There is a quality to Earth’s beauty that not only takes our breath away, it also puts our own place in it in perspective. We simply cannot control this beauty, it is a mystery and its affect on us is obvious. Like visiting an art gallery walking through Creation and witnessing the “the work of your fingers, the moon and the stars” is captivating and soul refreshing. Some nights, after a long day, Lucy and I walk Nova. Before Lucy came into my life I never looked up at the night sky. Now Lucy reminds me and I look and I feel instantly restored. Can I explain this? I think not being able to control or manipulate this beauty reminds me that our beauty is neither controlled nor manipulated. It is just there. It gives us a whole new outlook on what is beauty and what beauty does.
2) Resiliency. Note the refrain in Genesis, And God saw that it was good. Note that there is a pattern to Creation, a flow to its order, a cycle to its goodness. I have had more than a few friends share with me that in their despair it was the four seasons of Creation, of the Earth, that began to bring them out of their shadows and into some form of clarity. More often than not, in our spirit of control and manipulation we get lost in the moment of despair. It’s not that time heals all wounds. It does not! The cycle of Creation will not take away the sting of death, the scar tissue of failure, the rupture of brokenness, but it does bring healing and nurture, it does bring some peace. And watching the Earth move from Spring-birth, to Summer-growth, to Autumn-weariness, to Winter-rest, not only gives perspective, it also gives hope.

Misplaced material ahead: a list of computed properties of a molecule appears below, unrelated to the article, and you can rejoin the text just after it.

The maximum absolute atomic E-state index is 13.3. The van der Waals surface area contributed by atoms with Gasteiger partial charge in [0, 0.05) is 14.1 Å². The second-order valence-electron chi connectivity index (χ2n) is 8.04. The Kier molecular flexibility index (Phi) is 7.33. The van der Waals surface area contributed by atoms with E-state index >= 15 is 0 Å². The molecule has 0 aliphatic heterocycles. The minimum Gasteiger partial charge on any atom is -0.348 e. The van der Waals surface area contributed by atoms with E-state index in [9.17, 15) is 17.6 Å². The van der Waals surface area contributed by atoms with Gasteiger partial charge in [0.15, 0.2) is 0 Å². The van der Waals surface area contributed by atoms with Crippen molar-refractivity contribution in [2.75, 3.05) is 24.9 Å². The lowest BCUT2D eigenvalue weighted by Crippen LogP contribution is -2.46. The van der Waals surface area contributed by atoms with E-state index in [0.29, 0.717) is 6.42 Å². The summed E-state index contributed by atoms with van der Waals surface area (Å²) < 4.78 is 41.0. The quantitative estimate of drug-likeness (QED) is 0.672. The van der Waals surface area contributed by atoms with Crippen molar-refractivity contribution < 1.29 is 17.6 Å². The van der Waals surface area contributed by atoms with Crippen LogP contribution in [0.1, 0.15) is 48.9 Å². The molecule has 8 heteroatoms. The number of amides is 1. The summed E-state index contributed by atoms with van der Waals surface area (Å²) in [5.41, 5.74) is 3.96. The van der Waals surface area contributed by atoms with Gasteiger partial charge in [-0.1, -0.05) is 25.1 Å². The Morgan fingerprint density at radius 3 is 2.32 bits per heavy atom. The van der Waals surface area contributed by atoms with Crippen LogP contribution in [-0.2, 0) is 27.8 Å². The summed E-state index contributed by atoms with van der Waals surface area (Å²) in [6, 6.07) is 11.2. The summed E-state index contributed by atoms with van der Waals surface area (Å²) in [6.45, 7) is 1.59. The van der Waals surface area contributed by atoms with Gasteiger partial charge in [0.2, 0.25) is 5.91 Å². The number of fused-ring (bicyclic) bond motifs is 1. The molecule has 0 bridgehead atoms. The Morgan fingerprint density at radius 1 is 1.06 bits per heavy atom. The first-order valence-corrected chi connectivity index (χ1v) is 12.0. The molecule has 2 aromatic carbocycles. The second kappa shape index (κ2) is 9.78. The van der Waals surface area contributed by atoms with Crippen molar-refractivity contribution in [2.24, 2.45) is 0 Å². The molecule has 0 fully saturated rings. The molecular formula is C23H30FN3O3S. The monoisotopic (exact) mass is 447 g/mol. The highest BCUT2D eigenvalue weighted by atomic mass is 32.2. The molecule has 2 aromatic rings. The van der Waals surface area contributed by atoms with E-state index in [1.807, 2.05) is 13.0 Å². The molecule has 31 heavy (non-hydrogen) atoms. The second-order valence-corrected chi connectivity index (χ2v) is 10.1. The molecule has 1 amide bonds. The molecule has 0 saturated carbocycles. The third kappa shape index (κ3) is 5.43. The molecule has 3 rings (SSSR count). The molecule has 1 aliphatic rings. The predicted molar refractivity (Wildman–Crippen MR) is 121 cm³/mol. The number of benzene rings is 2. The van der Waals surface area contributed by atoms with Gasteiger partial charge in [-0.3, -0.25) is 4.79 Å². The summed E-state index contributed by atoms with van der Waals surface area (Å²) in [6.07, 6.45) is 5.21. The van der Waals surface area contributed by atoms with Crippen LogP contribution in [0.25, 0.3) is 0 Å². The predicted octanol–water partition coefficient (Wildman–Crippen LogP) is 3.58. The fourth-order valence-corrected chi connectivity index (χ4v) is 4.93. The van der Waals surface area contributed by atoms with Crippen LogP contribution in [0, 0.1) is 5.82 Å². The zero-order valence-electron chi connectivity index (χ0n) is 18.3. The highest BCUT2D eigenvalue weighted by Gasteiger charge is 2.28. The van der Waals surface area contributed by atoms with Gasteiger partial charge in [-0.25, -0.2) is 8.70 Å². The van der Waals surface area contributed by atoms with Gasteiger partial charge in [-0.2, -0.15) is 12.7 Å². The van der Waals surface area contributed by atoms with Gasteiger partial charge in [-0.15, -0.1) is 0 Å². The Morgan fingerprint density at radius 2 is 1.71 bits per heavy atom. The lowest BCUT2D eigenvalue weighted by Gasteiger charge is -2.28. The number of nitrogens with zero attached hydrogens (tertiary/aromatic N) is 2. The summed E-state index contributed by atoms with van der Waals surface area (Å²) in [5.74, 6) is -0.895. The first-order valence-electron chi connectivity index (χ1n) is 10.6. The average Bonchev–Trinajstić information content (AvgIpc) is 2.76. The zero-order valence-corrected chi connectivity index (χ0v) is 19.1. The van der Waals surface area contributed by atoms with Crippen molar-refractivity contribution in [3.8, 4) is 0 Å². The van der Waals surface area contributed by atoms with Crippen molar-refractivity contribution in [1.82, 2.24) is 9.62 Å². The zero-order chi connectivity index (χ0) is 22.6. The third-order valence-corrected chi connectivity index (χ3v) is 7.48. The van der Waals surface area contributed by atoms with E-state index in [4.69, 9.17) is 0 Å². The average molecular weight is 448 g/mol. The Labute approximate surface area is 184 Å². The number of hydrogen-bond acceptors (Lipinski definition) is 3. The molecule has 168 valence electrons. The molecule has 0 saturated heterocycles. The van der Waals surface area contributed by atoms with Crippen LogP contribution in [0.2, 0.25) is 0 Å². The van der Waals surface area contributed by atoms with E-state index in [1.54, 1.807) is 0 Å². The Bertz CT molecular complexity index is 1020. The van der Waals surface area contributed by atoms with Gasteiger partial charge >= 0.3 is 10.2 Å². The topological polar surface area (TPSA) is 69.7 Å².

3) Grace. Wendell Berry’s words, I come into the presence of still water. And I feel above me the day-blind stars waiting with their light. For a time I rest in the grace of the world, and am free.
The peace of wild things is a gift, it is free and it comes without our work, our merit or our entitlement. This letting go of our need to manipulate and instead to “rest in” the world God offers does indeed set us free. There can be no better source of grace, no better way to share the free gift of love from Creator to Creation than how our Earth came to be and how our lives are a gift. If we can “rest in” the “still water” we will glimpse a vision of grace.
The Earth is indeed a great gift. May we receive it with thanksgiving and learn its wisdom, take strength from its seasons, and be set free by its grace. Amen.